We will support the increase to the low and middle income tax offset proposed in the Budget and will deliver tax relief from 1 July this year.
But the Liberals’ unfair Budget leaves 3.6 million Australians earning less than $48,000 a year short-changed – and 57 per cent of these taxpayers are women.
To give these workers the tax cut they deserve, Labor will increase the offset for low income and part-time workers.
With Labor, 10 million Australians will get the same or a bigger tax cut from 1 July 2019.
Under Labor’s changes, which will apply from the 2018-19 financial year, workers earning up to $37,000 a year will receive a tax cut of up to $350. For workers earning between $37,000 and $48,000 a year, the value of the offset will increase up to the maximum offset of $1,080.
A retail worker on $35,000 a year would get a tax cut of $255 a year under the Liberals, compared to $350 in Labor’s plan.
A part-time nurse on $40,000 a year would get a tax cut of $480 a year under the Liberals, compared to $549 in Labor’s plan.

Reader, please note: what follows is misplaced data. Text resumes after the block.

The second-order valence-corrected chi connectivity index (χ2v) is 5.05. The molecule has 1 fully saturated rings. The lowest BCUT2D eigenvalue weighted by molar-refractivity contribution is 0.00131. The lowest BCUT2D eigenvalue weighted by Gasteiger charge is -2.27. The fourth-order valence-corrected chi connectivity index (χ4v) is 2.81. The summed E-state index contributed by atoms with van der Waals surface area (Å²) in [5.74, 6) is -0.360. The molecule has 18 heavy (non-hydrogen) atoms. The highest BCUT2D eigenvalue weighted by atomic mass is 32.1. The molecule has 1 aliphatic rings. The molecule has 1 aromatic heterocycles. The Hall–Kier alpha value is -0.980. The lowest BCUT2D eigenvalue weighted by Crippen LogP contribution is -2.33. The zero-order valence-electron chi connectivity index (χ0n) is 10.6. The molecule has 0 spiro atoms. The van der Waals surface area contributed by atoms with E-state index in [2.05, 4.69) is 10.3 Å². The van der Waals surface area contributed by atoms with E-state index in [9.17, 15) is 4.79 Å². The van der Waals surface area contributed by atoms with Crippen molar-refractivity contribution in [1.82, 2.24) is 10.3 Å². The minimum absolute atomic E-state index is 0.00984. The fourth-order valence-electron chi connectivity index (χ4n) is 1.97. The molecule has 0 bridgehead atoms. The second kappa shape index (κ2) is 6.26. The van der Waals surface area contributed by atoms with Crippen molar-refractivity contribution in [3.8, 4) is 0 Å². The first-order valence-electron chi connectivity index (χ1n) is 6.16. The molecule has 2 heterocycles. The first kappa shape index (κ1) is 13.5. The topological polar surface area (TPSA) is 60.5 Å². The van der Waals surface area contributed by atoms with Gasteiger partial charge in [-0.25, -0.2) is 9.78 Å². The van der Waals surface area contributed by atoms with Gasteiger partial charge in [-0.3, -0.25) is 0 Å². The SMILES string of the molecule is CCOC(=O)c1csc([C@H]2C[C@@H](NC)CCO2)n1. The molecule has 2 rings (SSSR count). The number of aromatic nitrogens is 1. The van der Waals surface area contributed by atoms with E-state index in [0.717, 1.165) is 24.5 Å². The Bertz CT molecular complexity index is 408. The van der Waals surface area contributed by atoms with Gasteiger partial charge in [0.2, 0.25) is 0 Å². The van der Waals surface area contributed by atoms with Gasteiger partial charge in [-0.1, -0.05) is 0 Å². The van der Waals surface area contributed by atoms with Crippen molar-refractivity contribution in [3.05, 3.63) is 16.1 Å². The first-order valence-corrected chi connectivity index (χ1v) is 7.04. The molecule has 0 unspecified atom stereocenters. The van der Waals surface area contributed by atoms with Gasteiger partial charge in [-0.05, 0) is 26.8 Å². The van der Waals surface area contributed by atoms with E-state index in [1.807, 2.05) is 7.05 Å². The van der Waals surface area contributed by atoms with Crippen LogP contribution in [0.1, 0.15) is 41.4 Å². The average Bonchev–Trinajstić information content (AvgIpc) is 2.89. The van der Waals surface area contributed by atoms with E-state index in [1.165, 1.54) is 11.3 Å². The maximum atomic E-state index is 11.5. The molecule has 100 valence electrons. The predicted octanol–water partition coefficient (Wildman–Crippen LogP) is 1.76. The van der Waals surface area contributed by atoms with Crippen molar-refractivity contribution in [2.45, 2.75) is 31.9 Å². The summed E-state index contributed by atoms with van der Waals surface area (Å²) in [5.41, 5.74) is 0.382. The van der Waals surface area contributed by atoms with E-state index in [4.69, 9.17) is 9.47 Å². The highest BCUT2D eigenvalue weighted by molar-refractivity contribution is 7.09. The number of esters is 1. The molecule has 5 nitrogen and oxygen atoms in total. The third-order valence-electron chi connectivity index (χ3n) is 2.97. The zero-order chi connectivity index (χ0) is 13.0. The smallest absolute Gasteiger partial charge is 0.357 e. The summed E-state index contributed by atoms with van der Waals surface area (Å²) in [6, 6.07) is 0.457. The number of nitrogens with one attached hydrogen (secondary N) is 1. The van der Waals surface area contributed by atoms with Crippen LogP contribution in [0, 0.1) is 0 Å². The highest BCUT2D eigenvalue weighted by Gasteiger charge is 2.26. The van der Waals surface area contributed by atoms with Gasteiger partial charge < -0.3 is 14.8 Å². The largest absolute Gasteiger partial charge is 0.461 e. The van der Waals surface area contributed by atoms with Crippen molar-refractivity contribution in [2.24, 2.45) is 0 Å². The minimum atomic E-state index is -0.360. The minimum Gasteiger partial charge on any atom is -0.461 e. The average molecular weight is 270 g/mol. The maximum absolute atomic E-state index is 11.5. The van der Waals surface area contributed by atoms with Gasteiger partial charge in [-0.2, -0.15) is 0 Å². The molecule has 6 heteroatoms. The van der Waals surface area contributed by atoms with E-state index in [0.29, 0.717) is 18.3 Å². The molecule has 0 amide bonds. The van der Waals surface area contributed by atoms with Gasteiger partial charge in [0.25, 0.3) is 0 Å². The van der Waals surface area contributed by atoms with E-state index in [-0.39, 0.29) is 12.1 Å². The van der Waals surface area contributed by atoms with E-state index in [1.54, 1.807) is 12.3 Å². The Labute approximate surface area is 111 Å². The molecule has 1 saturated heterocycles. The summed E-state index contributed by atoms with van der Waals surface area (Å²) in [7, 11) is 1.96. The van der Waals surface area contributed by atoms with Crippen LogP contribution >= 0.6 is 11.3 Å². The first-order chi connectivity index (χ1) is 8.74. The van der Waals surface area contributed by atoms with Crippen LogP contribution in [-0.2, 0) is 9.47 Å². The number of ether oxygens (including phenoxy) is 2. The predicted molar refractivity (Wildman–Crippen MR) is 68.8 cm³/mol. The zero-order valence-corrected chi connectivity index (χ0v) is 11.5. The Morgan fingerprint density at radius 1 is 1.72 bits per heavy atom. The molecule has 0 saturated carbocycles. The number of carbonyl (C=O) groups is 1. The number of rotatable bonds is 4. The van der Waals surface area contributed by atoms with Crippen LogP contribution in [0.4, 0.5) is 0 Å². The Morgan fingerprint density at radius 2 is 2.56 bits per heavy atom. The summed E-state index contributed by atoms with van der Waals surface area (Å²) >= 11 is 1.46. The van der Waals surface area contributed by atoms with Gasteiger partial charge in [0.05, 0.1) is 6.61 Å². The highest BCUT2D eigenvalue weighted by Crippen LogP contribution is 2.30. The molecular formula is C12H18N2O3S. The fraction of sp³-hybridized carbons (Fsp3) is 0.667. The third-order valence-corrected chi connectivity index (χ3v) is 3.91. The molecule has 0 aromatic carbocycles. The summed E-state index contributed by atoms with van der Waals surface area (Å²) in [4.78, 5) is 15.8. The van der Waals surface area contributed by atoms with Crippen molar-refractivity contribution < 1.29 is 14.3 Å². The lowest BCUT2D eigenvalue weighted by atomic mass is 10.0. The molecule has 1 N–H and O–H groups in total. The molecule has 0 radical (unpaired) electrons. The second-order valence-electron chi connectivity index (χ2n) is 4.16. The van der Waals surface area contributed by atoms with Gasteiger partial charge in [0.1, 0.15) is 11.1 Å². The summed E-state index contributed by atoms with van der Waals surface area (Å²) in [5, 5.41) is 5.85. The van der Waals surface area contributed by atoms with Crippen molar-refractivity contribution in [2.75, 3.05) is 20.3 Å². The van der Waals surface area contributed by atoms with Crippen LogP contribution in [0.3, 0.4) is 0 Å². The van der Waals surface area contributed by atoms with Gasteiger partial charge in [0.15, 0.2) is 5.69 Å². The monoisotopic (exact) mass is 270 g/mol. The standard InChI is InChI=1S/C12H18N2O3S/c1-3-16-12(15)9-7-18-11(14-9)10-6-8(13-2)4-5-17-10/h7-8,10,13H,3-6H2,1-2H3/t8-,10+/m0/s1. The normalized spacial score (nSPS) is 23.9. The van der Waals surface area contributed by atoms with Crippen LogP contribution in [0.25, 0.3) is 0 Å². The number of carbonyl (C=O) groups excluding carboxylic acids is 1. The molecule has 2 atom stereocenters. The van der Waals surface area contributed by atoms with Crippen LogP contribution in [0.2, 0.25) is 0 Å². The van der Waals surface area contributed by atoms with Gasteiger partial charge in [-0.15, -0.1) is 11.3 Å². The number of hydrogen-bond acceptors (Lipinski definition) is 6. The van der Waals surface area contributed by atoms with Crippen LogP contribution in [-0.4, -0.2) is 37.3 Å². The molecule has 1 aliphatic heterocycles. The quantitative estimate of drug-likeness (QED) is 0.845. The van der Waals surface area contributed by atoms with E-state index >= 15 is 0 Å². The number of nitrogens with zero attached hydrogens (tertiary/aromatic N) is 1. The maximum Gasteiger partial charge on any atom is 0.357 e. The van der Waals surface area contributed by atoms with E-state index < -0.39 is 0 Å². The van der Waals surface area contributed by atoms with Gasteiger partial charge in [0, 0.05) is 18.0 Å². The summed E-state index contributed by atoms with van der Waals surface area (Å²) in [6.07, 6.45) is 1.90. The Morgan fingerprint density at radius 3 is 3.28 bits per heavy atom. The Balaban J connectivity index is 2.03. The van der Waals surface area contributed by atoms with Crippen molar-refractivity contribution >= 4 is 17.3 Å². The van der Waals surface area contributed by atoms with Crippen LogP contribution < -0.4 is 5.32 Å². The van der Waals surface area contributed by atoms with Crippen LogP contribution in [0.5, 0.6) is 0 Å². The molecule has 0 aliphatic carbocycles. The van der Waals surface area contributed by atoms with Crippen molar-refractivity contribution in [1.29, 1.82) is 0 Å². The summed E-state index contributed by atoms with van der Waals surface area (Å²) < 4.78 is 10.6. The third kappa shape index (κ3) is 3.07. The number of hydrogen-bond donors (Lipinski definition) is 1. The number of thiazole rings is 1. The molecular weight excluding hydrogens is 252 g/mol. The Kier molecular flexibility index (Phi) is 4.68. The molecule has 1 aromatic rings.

The Liberals’ priorities are all wrong. With the Liberals, low income workers get less than $5 a week, but an investment banker gets more than $11,000 a year in tax cuts.
Labor can pay for better tax cuts for 3.6 million Australians – without the Liberals’ cuts to schools and hospitals – because of our reform decisions to make multinationals pay their fair share and close tax loopholes used by the top end of town. This policy will have a budget impact of $1.05 billion over the forward estimates and $59.3 billion over the medium term.
Labor will not proceed with the Morrison Government’s fiscally reckless income tax cuts for the top end of town. Voters would have to elect a Morrison Government twice to see them come to fruition – it’s ridiculous.
Independent Parliamentary Budget Office analysis shows that the fiscal impact of the Morrison Government’s stage two and three tax cuts is an astonishing $286 billion over the medium-term, coming at an annual cost of nearly $50 billion by the end of the decade.
These tax cuts also primarily benefit high income earners, with Australia Institute analysis showing that 54 per cent of the benefits go to the top 20 per cent of income earners, with $77 billion of the tax cuts going to those earning more than $180,000.